As you can quickly see. This is an issue which needs more attention to. Especially in the society in which we live in today.
Can you imagine what it must be like for a child caught in the middle of a situation Ike this? My heart truly goes out to them.
How does parental alienation syndrome affect the Parent?
Parental alienation syndrome also affects the targeted parent.
For example, it can cause a parent to feel unworthy, of lesser value than another human, and parent. It is unnatural for a child to not show affection towards another loving parent.
Rejection is another characteristic of alienated parents.
It can make the targeted parent feel like it’s their fault. This is especially true when it comes to fathers.
Most men in this country already face an uphill battle when it comes to custody and visitation issues. It’s a pretty fair statement to say this contributes greatly to father’s not being in their children’s lives.
It can cause a parent to feel depressed, socially awkward , and not accepted. They feel like they are the only ones who are going through the same thing or are the only ones dealing with the same problem, and with no solution to the problem.
It can also be hard to relate to someone if you have never gone through something similar in life, and feel there is a disconnect with that person.
Long-Term Effects of PA and PAS
More specific and severe effects of parental alienation has on children are well-documented—low self-esteem and self-hatred, lack of trust, depression, and substance abuse and other forms of addiction are widespread, as children lose the capacity to give and accept love from a parent. – The Impact Parental Alienation has on Children, Psychology Today
Parental alienation syndrome and Pas making progress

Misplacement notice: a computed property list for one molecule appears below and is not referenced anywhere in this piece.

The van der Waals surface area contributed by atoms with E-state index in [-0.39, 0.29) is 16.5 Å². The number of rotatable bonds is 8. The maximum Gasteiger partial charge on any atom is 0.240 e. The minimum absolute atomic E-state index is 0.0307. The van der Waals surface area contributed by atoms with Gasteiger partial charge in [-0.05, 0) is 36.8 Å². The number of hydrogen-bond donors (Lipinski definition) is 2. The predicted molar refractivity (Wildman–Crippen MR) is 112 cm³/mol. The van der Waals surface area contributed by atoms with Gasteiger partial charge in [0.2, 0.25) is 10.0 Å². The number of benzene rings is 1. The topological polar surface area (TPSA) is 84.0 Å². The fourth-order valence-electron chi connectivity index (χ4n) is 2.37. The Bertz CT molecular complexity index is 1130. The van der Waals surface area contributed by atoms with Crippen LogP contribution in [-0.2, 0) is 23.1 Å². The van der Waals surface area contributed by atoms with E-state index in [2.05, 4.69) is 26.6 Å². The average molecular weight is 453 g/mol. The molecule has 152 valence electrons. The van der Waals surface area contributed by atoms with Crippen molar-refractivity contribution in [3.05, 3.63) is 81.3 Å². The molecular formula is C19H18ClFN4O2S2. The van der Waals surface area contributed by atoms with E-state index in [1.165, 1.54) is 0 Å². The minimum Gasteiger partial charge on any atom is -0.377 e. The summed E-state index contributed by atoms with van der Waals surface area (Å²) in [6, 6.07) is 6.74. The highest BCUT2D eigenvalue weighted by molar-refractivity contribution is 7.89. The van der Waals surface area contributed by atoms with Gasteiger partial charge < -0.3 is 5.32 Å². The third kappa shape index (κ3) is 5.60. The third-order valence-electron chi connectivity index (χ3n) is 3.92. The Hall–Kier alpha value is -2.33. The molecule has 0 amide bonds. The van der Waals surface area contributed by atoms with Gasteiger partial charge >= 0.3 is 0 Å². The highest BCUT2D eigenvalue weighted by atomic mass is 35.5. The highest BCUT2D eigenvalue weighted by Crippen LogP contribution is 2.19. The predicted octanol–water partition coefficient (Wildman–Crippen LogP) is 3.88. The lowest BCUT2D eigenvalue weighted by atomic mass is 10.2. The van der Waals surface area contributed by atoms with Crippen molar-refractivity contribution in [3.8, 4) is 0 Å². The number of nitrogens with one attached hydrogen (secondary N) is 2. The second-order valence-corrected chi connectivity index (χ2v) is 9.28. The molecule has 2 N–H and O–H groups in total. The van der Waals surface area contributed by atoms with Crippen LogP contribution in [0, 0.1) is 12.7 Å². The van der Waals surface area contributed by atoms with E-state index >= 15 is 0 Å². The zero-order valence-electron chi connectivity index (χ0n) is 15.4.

Parental alienation syndrome also is known as “parental alienation” or “PAS”, is a criminal form of child abuse in Mexico and Brazil. The World Health Organization now adding it to their ICD-11.
One can only hope the U.S, legal system quickly follows suit. With experts and scientific facts, it can have lifelong psychological and emotional effects on our children. The time to act is now.
It is easier to build strong children than to repair broken men. – Frederick Douglas
First of all. We hope you or someone you know never has to experience this.
If if you do we can certainly empathize with you.
Don’t give up hope on your child or children. Parental Alienation is gaining more and more attention.
If your child has been exposed to this. Consider putting them in counseling and seeking the help they need.
Do do some research yourself on the subject and advocate for change when you can.
Parental alienation isn’t a good situation to be in for your children or yourself. Keep the faith and keep fighting the good fight of faith!
Find a support group if you can. You are not alone or the only parent who has experienced this.
Thanks for reading. We hope we have helped some light or helped in someway.
If so, please leave a comment for share this post with a friend.
Take care of yourself and God Bless.